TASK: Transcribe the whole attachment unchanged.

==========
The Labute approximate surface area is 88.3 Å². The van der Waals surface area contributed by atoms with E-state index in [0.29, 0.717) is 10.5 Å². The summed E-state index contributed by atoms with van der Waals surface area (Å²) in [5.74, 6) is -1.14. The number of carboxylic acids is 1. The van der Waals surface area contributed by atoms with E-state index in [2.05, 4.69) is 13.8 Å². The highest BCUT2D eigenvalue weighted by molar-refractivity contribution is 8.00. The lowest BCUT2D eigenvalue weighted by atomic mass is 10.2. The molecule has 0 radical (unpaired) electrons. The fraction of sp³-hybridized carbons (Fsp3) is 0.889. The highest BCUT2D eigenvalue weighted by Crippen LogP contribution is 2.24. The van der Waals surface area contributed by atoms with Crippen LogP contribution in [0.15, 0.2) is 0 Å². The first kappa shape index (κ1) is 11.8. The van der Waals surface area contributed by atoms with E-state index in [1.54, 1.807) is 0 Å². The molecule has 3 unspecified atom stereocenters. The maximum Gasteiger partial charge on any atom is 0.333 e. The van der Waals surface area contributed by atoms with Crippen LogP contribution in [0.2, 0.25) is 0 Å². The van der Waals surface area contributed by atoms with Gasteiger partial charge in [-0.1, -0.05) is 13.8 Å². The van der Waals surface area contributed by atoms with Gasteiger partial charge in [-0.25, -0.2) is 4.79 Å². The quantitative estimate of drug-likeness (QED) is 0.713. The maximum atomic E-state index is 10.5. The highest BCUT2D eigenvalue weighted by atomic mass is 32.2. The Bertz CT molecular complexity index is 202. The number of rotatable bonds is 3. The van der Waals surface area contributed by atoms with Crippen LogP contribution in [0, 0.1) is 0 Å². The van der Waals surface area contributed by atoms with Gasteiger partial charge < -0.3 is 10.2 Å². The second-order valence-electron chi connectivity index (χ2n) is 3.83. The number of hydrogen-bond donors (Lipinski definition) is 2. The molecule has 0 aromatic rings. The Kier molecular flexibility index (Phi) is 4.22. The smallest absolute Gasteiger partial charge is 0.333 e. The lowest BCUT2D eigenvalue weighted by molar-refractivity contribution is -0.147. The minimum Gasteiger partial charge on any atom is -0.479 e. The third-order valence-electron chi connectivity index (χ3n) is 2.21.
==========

The Labute approximate surface area is 88.3 Å². The van der Waals surface area contributed by atoms with E-state index in [0.29, 0.717) is 10.5 Å². The summed E-state index contributed by atoms with van der Waals surface area (Å²) in [5.74, 6) is -1.14. The number of carboxylic acids is 1. The van der Waals surface area contributed by atoms with E-state index in [2.05, 4.69) is 13.8 Å². The highest BCUT2D eigenvalue weighted by molar-refractivity contribution is 8.00. The lowest BCUT2D eigenvalue weighted by atomic mass is 10.2. The molecule has 0 radical (unpaired) electrons. The fraction of sp³-hybridized carbons (Fsp3) is 0.889. The highest BCUT2D eigenvalue weighted by Crippen LogP contribution is 2.24. The van der Waals surface area contributed by atoms with Crippen LogP contribution in [0.15, 0.2) is 0 Å². The first kappa shape index (κ1) is 11.8. The van der Waals surface area contributed by atoms with E-state index in [1.54, 1.807) is 0 Å². The molecule has 3 unspecified atom stereocenters. The maximum Gasteiger partial charge on any atom is 0.333 e. The van der Waals surface area contributed by atoms with Crippen LogP contribution in [0.2, 0.25) is 0 Å². The van der Waals surface area contributed by atoms with Gasteiger partial charge in [-0.1, -0.05) is 13.8 Å². The van der Waals surface area contributed by atoms with Gasteiger partial charge in [-0.25, -0.2) is 4.79 Å². The quantitative estimate of drug-likeness (QED) is 0.713. The maximum atomic E-state index is 10.5. The highest BCUT2D eigenvalue weighted by atomic mass is 32.2. The Bertz CT molecular complexity index is 202. The number of rotatable bonds is 3. The van der Waals surface area contributed by atoms with Crippen LogP contribution in [0, 0.1) is 0 Å². The van der Waals surface area contributed by atoms with Gasteiger partial charge < -0.3 is 10.2 Å². The second-order valence-electron chi connectivity index (χ2n) is 3.83. The number of hydrogen-bond donors (Lipinski definition) is 2. The molecule has 0 aromatic rings. The Kier molecular flexibility index (Phi) is 4.22. The smallest absolute Gasteiger partial charge is 0.333 e. The lowest BCUT2D eigenvalue weighted by molar-refractivity contribution is -0.147. The minimum Gasteiger partial charge on any atom is -0.479 e. The third-order valence-electron chi connectivity index (χ3n) is 2.21.